People experiencing homelessness also experience poorer health and frequently attend acute care settings when primary health care would be better equipped to meet their needs. A complex mix of individual and structural-level factors is regarded as affecting this pattern of primary health care engagement, for example stigmatisation, health-seeking behaviours, and financial and practical barriers. We add to this knowledge, by exploring caring practices and relations afforded within the space and time constraints of primary health care provision in Australia.
The present study was undertaken in 2022 at an inclusive health centre (‘the Centre’), a not-for-profit health service providing care to marginalized people at multiple sites across an urban location in Southeast Queensland, Australia. The Centre was established with the purpose of overcoming health inequalities and is structured to be a health resource within the community for people experiencing one or more of the following: homelessness, disability, poverty, mental illness, chronic disease and/or substance use. This study took an ethnographic approach with multiple stakeholders, analysing interview, observational and visual data. Here, we present findings on three interrelated themes: staying safe, feeling welcome and being seen.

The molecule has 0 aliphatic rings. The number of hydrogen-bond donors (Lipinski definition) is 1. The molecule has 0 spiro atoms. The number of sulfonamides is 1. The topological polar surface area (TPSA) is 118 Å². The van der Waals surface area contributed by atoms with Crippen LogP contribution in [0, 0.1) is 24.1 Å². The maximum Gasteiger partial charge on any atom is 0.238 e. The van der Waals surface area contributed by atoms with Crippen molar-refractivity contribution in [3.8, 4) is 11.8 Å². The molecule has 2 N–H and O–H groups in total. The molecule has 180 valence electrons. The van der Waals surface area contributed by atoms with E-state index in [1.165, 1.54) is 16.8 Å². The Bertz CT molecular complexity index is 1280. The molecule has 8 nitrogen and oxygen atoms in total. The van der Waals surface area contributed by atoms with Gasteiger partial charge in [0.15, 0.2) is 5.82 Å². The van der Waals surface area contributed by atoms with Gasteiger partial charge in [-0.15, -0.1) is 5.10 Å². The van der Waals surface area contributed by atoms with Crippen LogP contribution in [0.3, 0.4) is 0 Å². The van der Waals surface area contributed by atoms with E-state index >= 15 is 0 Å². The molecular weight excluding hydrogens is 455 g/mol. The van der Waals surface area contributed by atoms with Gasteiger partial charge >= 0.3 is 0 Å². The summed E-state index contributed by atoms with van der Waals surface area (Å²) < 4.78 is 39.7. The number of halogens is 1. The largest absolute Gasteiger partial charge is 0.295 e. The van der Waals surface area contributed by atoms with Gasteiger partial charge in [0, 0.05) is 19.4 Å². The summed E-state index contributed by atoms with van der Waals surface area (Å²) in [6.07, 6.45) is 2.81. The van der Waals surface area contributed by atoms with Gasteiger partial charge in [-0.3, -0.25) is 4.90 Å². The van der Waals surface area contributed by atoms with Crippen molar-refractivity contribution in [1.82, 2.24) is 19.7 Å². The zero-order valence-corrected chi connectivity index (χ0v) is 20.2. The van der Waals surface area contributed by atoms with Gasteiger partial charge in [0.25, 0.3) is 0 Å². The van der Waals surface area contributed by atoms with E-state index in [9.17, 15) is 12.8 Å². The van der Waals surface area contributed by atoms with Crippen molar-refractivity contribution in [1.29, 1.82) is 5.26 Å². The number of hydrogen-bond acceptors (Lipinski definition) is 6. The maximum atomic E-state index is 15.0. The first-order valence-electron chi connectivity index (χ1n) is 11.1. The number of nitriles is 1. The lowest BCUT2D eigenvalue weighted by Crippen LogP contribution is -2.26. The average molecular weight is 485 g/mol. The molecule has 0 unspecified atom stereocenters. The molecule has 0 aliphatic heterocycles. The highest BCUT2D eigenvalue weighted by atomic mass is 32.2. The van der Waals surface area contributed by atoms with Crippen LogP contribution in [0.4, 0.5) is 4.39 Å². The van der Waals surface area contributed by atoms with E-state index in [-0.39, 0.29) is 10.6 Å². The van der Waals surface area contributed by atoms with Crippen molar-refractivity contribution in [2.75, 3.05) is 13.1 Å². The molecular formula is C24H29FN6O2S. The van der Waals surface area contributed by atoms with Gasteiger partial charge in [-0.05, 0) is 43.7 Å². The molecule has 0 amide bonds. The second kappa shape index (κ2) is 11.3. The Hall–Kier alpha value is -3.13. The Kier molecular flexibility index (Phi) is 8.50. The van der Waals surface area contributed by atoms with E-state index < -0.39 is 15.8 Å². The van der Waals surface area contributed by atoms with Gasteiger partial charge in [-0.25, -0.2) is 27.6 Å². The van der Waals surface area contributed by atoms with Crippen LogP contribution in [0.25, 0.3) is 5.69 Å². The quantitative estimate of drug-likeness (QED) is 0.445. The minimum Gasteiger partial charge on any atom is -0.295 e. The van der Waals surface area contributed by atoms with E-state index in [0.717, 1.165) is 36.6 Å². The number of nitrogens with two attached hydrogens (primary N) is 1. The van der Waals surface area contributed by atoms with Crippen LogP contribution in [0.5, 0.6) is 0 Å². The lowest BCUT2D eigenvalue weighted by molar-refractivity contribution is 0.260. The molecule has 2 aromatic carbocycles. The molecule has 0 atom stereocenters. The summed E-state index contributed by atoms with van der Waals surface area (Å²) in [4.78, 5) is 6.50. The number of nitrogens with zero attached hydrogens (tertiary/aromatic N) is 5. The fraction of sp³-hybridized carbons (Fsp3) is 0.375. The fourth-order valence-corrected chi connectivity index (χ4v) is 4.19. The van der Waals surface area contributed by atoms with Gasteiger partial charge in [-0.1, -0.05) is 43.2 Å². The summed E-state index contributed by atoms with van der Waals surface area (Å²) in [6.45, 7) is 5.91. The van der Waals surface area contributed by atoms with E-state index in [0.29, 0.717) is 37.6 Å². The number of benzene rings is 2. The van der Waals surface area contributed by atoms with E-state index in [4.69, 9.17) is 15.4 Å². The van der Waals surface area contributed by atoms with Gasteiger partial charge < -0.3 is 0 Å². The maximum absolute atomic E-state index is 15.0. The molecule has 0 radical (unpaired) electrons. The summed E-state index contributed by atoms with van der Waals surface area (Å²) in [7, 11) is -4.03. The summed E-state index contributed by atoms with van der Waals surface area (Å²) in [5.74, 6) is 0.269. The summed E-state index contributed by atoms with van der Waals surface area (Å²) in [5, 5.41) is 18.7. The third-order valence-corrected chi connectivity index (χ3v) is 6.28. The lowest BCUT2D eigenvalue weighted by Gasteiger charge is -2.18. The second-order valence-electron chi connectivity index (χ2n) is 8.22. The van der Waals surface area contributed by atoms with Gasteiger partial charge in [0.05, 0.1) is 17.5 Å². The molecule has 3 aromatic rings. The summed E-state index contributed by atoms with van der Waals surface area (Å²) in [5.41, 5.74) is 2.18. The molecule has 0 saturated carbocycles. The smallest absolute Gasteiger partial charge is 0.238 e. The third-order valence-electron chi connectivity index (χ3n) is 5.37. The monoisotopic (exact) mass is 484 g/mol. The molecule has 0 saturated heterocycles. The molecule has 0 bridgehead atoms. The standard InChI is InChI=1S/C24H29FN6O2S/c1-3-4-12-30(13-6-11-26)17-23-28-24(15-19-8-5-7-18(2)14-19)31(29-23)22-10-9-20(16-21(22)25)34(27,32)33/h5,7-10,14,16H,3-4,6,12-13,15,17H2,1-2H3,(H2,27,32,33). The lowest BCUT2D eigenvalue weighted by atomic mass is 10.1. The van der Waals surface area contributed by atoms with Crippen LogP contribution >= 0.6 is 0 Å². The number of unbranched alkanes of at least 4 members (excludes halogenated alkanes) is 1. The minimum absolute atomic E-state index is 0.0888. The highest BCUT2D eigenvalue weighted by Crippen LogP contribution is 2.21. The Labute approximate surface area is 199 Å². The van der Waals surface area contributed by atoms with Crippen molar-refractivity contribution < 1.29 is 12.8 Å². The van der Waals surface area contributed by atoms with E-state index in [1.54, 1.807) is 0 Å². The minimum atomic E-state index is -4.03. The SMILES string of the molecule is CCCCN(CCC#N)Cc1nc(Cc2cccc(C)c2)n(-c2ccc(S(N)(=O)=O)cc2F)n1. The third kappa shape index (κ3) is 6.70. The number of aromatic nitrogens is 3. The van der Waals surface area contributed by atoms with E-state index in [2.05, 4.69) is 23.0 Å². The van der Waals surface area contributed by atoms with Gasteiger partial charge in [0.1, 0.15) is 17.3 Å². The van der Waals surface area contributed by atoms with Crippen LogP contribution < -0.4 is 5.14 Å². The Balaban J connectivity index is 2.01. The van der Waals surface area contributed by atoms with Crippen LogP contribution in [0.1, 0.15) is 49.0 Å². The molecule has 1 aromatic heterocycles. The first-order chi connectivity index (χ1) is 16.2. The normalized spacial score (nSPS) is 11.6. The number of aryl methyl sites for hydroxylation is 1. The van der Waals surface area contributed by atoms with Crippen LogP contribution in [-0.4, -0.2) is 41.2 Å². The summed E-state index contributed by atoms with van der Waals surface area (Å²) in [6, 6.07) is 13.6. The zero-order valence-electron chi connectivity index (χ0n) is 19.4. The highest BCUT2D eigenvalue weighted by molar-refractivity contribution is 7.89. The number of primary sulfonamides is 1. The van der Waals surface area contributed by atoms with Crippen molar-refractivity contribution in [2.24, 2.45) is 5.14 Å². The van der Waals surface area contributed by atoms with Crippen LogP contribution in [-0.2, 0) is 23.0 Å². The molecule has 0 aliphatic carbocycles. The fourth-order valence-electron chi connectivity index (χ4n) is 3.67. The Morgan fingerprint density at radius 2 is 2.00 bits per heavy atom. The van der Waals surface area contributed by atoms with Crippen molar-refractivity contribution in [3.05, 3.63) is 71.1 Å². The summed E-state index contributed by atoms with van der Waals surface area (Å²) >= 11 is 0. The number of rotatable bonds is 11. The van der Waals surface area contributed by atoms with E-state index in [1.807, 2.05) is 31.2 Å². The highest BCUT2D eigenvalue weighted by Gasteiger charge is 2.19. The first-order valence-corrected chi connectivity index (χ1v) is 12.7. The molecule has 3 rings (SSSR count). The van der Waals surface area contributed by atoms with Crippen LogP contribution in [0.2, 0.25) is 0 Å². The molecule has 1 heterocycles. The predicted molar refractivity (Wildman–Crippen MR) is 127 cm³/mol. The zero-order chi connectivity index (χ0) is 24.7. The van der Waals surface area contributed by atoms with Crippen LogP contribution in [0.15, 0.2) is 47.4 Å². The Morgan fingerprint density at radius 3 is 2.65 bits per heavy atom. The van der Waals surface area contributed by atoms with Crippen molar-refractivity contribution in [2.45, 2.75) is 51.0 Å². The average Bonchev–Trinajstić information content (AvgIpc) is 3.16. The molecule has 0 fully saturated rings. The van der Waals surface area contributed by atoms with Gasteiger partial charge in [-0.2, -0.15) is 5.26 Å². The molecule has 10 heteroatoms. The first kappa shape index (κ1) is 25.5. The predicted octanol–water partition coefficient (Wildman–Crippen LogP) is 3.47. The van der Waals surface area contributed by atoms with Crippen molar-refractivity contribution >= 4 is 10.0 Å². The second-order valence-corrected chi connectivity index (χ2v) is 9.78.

Staying safe describes the perceptions and practices around safety, which can sit in tension with making service users feel welcome, that is the sense of being invited to use services free of judgment. In turn, the ability to see (and be seen by) health service providers within the primary care setting is multi-layered; it captures the capacity to seek advice and treatment as permitted within practice hours, that is timely and affordable. It also means to be able to feel understood within the complexity of one’s lived experience and with a degree of ownership over how care is done. This study’s findings indicate that spatial and temporal configurations are important but must be interpreted within their capacity to affect relations of care. Rigid approaches to delivering health care, for example at a certain time, for a determined duration and at a designated location can undermine the reciprocal relationships between services users and providers that foster feelings of welcomeness. The findings also indicate viable alternatives to punitive responses to challenging behaviours or missed appointments (i.e., the exclusion from services) where trusted relationships are nurtured and scaffolded. We conclude that flexible service configurations can leverage a relational model of care.